Shockley compared the fiscal condition of Worcester to a car that’s skidded off the road and is stuck hanging over a precipice.
“Well, the state just came along and kicked the car off the cliff,” he said.
Resident Carol Fishel asked the commission to think about the practical impacts of a tax increase on citizens, especially those living on fixed income like seniors.
“We are the ones who are paying for the schools with our taxes,” she said.
Regardless of what’s happening at the state level, Fishel emphasized that at the end of the day locals would be the ones with lighter wallets and that the commission’s responsibility is to guard against that damage as much as possible.
This year, the county is considering a 8-cent property tax rate increase, which would raise the rate from 70 cents per $100 of assessed valuation to 78 cents. It should be noted that, due to falling property values and therefore property tax, the rate would need to be raised to 77 cents just to achieve constant yield. With constant yield, Worcester would only be bringing in exactly as much revenue through property taxes as it did last year.
By going up by 8 cents on the property tax rate, the county would bring in an additional $1,151,057.
However, Shockley pointed out that property tax revenue is still not guaranteed even this late in the year as a result of a new wave of commercial property appeals in Ocean City.
According to records obtained from the State Department of Assessments and Taxation, 44 commercial properties in Ocean City worth more than $311 million three years ago are appealing their property re-assessment, with most attempting to earn a lower value. The proposed value for those properties after the last assessment comes in at almost $298 million. If the appeals result in lower values, the owners would pay considerably less property tax, further hurting the county’s bottom line.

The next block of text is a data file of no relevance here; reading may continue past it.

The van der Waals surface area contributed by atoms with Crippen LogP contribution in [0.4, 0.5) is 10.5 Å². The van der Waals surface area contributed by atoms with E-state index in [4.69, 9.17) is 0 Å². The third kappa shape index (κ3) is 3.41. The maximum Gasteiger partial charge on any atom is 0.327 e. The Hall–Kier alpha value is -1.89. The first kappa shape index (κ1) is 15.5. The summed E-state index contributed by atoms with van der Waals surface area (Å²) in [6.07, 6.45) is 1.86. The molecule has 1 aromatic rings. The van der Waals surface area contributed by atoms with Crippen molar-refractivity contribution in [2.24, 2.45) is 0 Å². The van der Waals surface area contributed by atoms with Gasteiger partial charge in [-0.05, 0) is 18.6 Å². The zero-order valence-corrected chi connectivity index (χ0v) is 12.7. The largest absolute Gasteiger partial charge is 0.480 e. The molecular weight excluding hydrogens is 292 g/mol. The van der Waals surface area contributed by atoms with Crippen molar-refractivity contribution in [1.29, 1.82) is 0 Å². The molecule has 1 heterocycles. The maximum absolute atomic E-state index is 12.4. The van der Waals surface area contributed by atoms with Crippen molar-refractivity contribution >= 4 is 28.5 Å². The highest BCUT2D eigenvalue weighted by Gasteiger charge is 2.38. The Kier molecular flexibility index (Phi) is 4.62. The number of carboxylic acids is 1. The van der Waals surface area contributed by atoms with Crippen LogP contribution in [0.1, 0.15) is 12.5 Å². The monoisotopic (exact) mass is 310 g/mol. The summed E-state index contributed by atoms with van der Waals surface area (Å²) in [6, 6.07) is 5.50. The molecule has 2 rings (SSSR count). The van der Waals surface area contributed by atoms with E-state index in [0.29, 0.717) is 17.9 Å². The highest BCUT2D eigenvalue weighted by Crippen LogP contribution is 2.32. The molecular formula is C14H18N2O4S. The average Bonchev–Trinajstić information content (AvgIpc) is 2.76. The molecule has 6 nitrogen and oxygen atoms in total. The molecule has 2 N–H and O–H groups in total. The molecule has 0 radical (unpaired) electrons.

Some of the biggest properties appealing their recent assessments include the 65th St. Holiday Inn, 54th St. Quality Inn, 45th St. Village, Fenwick Inn, Phillips Crab House, Ocean Plaza Mall, 120th St. Food Lion shopping center, the Princess Royale, Seacrets and the Hilton, which actually saw its assessment increase from $59.6 million to $60.4 million.
If the appeals are successful in getting lower values than proposed, exactly how much that will cost Worcester in tax revenue depends on what the presumed new tax rate will be, but a conservative estimate from County Finance Officer Harold Higgins had the money lost around $100,000, while Shockley guessed it could be closer $250,000.
Any revenue lost through the appeals process would widen the current $17 million budget shortfall and would need to be addressed through cuts or increased revenue, usually taxes.
Commissioners like Shockley and Madison Bunting have been vocally against jumping taxes too high this year.
“We advertised a 8-cent [increase],” said Shockley. “I would not vote for 8 cents.”
While the majority of speakers at this week’s input session were accepting of a tax increase, Church noted that, in his estimation, 90 percent of speakers were either parents of students or linked to the school system in some way, meaning that they might not represent the opinions of everyone in the county.
“They have a vested interest in their students,” said Church, who stressed that it wasn’t a bad thing.
The commission will have two budget work sessions this month on May 22 and 29. On June 5 they are scheduled to adopt a final FY2013 budget.